Evan Mast and his colleagues at the W.E. Upjohn Institute have become rising stars in the growing field of housing economics research. In a new working paper “Supply Shock versus Demand Shock,” Asquith, Mast, and Reed (2019) make a compelling case for new housing supply as a tool for mitigating rent increases and absorbing demand shocks, rather than causing them. “Contrary to common concerns,” they conclude, “new buildings slow local rent increases rather than initiate or accelerate them.” So what does the data say?
We can break it down into three key findings:
- By comparing low-income neighborhoods with new market-rate development to nearby neighborhoods without it as a rough control condition, the authors found that new development can keep rents lower by 5-7% less than what they otherwise would be. Note that this doesn’t mean rents go down; rather, rent increases, on average, are slowed. (One might even speculate that the latter is a precondition of the former.)
- Reinforcing results from Mast’s previous paper, the data shows that the “amenity effect” of bringing in new market-rate supply, higher-income earners, restaurants, SoulCycle—you name it—this effect is vastly smaller than the benefit that new supply brings in mitigating rents.
- While new development increases in-migration to the neighborhood, newcomers primarily arrive to live in newly-built market-rate housing. In-migration to older housing stock actually decreases on average.
In parsing this study, it’s important to note that, as the authors argue, new construction is an after-effect of gentrification rather than its harbinger. Naturally, if rents weren’t already rising, new market-rate development would not be financially feasible or attractive to private investors.
But therein lies a methodological conundrum: given these patterns, new development is hardly random, and thus developing a true control condition for the empirical study is more difficult. Asquith et al develop some novel analyses with rental prices, individual addresses, and construction data from 11 major cities. First, a “near-far” specification compares the area closest to a new building with an area slightly farther away. As the authors explain: “The idea is that frictions in the land assembly and development approval processes lead to random variation in building placement and timing at the hyper-local level, making the outer area a good control for the treated inner area.”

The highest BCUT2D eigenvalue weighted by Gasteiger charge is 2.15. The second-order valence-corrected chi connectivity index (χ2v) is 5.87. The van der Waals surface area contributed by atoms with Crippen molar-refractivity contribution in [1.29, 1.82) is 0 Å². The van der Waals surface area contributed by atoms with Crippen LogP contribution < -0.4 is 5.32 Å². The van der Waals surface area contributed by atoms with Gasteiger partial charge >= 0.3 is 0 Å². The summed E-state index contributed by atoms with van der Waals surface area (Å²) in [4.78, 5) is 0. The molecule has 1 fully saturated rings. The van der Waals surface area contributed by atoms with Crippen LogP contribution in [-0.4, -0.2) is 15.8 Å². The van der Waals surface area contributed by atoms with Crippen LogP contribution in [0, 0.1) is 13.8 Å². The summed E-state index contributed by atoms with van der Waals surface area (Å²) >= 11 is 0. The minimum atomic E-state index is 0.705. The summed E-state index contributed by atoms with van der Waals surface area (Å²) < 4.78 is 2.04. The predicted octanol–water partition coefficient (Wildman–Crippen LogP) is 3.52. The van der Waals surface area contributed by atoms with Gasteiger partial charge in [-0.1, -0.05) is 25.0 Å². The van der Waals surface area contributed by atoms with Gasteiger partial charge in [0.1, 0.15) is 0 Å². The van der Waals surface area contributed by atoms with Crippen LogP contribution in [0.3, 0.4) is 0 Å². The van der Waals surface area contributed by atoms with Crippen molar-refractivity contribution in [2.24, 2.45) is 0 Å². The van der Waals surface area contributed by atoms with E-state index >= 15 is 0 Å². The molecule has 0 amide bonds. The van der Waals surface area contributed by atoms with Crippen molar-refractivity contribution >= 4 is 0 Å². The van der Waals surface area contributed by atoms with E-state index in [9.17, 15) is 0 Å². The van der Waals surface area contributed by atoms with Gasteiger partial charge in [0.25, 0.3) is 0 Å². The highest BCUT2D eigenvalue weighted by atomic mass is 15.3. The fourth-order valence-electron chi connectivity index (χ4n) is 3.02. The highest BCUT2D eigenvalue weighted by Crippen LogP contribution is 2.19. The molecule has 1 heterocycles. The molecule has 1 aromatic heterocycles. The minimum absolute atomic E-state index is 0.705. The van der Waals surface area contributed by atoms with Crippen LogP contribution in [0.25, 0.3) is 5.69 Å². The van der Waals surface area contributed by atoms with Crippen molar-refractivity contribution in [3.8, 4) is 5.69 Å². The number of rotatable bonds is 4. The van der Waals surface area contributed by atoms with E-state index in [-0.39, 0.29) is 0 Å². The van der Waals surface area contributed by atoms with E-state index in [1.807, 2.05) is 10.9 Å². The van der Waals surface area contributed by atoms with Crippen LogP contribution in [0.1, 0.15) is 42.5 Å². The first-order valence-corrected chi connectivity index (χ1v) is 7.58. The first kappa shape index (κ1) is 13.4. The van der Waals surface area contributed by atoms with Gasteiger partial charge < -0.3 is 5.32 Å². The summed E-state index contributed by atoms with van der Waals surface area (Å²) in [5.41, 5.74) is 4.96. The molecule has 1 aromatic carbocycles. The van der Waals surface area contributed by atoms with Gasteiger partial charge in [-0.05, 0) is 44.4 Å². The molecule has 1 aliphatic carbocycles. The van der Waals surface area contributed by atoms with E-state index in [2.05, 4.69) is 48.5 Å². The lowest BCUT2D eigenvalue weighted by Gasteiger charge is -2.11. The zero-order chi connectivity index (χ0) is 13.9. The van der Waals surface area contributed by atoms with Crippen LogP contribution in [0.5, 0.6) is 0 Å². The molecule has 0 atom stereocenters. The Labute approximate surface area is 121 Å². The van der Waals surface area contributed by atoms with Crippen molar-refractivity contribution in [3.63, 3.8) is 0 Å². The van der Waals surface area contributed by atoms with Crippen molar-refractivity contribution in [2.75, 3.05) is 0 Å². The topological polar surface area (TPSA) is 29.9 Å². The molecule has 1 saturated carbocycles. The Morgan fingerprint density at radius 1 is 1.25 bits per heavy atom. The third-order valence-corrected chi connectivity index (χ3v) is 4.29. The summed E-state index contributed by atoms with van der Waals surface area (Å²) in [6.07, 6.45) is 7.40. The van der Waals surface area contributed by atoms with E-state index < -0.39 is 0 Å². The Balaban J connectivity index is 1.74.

Another control method is a “near-near” specification, comparing rental listings near buildings completed in 2015-2016 and listings in 2019, after their survey concluded. “The underlying logic is that developers choose sites in both groups for similar reasons, but one building is completed before the other for idiosyncratic reasons, such as the timing of when sites are available for purchase,” the researchers explain. The third tool is to simply combine these effects in a “triple-difference” analysis.
By running Zillow listings from 11 major cities ranging between 2013-2018, the authors found the same result in every control condition: new market-rate housing reduces rents by 5-7% relative to what they would be if the housing hadn’t been built. That’s a difficult counterfactual to posit statistically, but we have yet to see a better effort at estimating it.
Finally, since this new construction typically only occurs in a low-income neighborhood when it is already gentrifying, the researchers explore the in-migration effects this housing has on in-migration to the area. We often hear this question posed as “housing for whom?” This paper poses a simple answer: housing for people who would otherwise bid up the price of older housing stock. The benefits, when placed in context, are dramatic.
By tracking individual address changes, the authors found that new construction increases decreases the “average origin neighborhood income” of new arrivals by around 2%, and increases arrivals from other low-income neighborhoods by 3%. The authors have a hypothesis explaining these results that may provide fruit for further research, namely “that new buildings reduce costs in lower segments of the housing market, not just in the high-end units that are the most direct competitors of new buildings.”
“These results suggest that the effect of new buildings on rents is not driven entirely by the high-end listings that are their closest competitors,” they further speculate. “Instead, the increased migration from low-income areas is consistent with rent decreases among relatively cheaper apartments.” These results could also demonstrate that fewer low-income households are moving out of a gentrifying neighborhood thanks to the benefits of new supply.
California is in the throes of a crisis-level housing shortage. We need every tool at our disposal if we are going to see a state that guarantees housing as a human right, including policies that simply allow more housing to be built. What are we waiting for?